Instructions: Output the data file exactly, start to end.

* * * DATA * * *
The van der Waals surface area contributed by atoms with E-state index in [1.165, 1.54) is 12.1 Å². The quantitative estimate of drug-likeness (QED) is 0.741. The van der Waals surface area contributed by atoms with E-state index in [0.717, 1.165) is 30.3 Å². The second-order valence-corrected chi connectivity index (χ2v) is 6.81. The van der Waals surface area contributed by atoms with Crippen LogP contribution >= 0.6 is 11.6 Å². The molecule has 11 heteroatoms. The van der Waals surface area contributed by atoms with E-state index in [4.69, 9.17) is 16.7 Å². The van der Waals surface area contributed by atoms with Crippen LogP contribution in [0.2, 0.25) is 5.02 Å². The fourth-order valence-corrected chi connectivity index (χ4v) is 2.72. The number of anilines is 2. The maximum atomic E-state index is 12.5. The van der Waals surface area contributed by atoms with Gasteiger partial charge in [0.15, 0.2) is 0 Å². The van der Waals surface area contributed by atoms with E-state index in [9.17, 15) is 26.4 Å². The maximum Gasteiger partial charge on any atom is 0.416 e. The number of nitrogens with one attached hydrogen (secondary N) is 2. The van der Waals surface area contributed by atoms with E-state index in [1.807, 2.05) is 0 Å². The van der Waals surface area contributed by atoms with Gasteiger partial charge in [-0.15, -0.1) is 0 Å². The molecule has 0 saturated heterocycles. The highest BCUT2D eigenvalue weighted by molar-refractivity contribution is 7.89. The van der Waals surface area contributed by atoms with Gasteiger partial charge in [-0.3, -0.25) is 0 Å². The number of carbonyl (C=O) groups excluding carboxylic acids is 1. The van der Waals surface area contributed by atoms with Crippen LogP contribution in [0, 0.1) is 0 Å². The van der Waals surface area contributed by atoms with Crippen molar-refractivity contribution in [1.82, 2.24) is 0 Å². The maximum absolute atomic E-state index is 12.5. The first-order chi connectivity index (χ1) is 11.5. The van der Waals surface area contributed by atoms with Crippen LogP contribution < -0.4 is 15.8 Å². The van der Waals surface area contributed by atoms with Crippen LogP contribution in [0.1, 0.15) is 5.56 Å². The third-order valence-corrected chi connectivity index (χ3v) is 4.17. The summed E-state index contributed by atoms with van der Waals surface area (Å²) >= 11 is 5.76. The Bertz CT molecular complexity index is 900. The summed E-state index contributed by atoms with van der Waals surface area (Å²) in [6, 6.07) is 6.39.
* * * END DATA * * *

The van der Waals surface area contributed by atoms with E-state index in [1.165, 1.54) is 12.1 Å². The quantitative estimate of drug-likeness (QED) is 0.741. The van der Waals surface area contributed by atoms with E-state index in [0.717, 1.165) is 30.3 Å². The second-order valence-corrected chi connectivity index (χ2v) is 6.81. The van der Waals surface area contributed by atoms with Crippen LogP contribution >= 0.6 is 11.6 Å². The molecule has 11 heteroatoms. The van der Waals surface area contributed by atoms with E-state index in [4.69, 9.17) is 16.7 Å². The van der Waals surface area contributed by atoms with Crippen LogP contribution in [0.2, 0.25) is 5.02 Å². The fourth-order valence-corrected chi connectivity index (χ4v) is 2.72. The number of anilines is 2. The maximum atomic E-state index is 12.5. The van der Waals surface area contributed by atoms with Gasteiger partial charge in [0.15, 0.2) is 0 Å². The van der Waals surface area contributed by atoms with E-state index in [9.17, 15) is 26.4 Å². The maximum Gasteiger partial charge on any atom is 0.416 e. The number of nitrogens with one attached hydrogen (secondary N) is 2. The van der Waals surface area contributed by atoms with E-state index in [1.807, 2.05) is 0 Å². The van der Waals surface area contributed by atoms with Gasteiger partial charge in [-0.15, -0.1) is 0 Å². The molecule has 0 saturated heterocycles. The highest BCUT2D eigenvalue weighted by molar-refractivity contribution is 7.89. The van der Waals surface area contributed by atoms with Gasteiger partial charge in [-0.3, -0.25) is 0 Å². The number of carbonyl (C=O) groups excluding carboxylic acids is 1. The van der Waals surface area contributed by atoms with Crippen LogP contribution in [0, 0.1) is 0 Å². The van der Waals surface area contributed by atoms with Crippen molar-refractivity contribution in [1.82, 2.24) is 0 Å². The maximum absolute atomic E-state index is 12.5. The first-order chi connectivity index (χ1) is 11.5. The van der Waals surface area contributed by atoms with Crippen LogP contribution < -0.4 is 15.8 Å². The van der Waals surface area contributed by atoms with Crippen LogP contribution in [0.1, 0.15) is 5.56 Å². The third-order valence-corrected chi connectivity index (χ3v) is 4.17. The summed E-state index contributed by atoms with van der Waals surface area (Å²) >= 11 is 5.76. The Bertz CT molecular complexity index is 900. The summed E-state index contributed by atoms with van der Waals surface area (Å²) in [6, 6.07) is 6.39.